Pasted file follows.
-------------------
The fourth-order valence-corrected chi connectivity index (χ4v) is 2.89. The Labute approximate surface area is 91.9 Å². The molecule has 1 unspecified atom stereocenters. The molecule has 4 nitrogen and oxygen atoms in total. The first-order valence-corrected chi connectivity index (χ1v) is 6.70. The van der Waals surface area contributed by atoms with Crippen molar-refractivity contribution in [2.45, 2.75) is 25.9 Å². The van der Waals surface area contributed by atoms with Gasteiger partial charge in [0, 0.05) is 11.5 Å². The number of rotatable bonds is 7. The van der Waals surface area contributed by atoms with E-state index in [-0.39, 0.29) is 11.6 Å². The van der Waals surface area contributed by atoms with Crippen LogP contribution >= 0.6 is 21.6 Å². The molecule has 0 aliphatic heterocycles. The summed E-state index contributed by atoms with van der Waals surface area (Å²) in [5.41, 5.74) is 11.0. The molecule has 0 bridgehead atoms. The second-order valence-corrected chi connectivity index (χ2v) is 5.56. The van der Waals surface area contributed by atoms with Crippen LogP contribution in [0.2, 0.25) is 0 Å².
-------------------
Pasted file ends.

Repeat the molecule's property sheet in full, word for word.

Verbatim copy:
The fourth-order valence-corrected chi connectivity index (χ4v) is 2.89. The Labute approximate surface area is 91.9 Å². The molecule has 1 unspecified atom stereocenters. The molecule has 4 nitrogen and oxygen atoms in total. The first-order valence-corrected chi connectivity index (χ1v) is 6.70. The van der Waals surface area contributed by atoms with Crippen molar-refractivity contribution in [2.45, 2.75) is 25.9 Å². The van der Waals surface area contributed by atoms with Gasteiger partial charge in [0, 0.05) is 11.5 Å². The number of rotatable bonds is 7. The van der Waals surface area contributed by atoms with E-state index in [-0.39, 0.29) is 11.6 Å². The van der Waals surface area contributed by atoms with Crippen LogP contribution >= 0.6 is 21.6 Å². The molecule has 0 aliphatic heterocycles. The summed E-state index contributed by atoms with van der Waals surface area (Å²) in [5.41, 5.74) is 11.0. The molecule has 0 bridgehead atoms. The second-order valence-corrected chi connectivity index (χ2v) is 5.56. The van der Waals surface area contributed by atoms with Crippen LogP contribution in [0.2, 0.25) is 0 Å².